Blizzard released another developer update for Overwatch last week, detailing a number of changes for the summer season of the game and a new anti-cheat system. An update video like this has been expected, with the upcoming annual Summer Games event and a rumored thirty-first playable hero on the horizon.
Ever since the release of the game in 2016, Blizzard has been trying to combat the influx of Overwatch's cheaters and toxic players. Given the longstanding popularity of Overwatch, it's not surprising that these elements of the player base continue to be a problem for the rest of its community. But this problem is still a top priority for Blizzard, and the developer has been diligent in working out ways to deal with it, including a streamlined reporting feature and the implementation of a rating system for players with good behavior.
The latest video in director Jeff Kaplan's ongoing series of updates highlights Blizzard's most recent attempt to curb cheaters: an automatic shutdown system for matches where cheating is detected. If the server picks up on any kind of illicit actions that break the fundamental rules of the game, such as aimbots or wallhacks, it will automatically shut down the match. None of the players on either team will be penalized for the match shutdown, so their ranks and ratings will not be impacted in competitive modes. This feature has been live on Overwatch's Public Test Realm for a little while, but Kaplan says it will be added to the full version soon and that it will be the next major evolution of cheat detection in the game.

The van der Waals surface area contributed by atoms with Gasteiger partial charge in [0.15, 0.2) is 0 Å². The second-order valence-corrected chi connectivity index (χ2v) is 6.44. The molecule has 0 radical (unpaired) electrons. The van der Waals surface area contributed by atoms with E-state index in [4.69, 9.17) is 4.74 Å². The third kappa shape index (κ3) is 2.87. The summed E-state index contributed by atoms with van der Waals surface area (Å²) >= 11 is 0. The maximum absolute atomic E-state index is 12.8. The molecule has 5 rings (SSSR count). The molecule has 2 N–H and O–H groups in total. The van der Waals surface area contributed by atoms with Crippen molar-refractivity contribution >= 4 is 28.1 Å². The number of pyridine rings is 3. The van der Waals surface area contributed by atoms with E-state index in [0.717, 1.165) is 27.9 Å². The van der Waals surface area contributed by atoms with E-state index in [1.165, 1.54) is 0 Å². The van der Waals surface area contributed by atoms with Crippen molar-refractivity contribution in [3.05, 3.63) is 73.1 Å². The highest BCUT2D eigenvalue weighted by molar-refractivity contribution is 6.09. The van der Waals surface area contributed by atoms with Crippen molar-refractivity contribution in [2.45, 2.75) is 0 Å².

The idea has gotten a broadly positive reception within the Overwatch community, many of whom are no strangers to playing with (and against) cheaters. A Reddit post discussing the feature is filled with the comments of people sharing their thoughts and experiences with cheating, and their gratitude to Blizzard for its uncommon dedication to keeping the game as fair as possible. However, others have raised legitimate doubts about this feature; many are afraid of false positives within the system and worry about how it could be exploited.
While this may be the most comprehensive anti-cheat method that Overwatch has had yet, it remains to be seen how effective it really is. As any sufficiently popular multiplayer game ages, it will attract more and more cheaters looking for holes in the system. It'll be great if this system can consistently identify and shut down cheating properly, but it will get very frustrating very quickly if it gets too many false positives.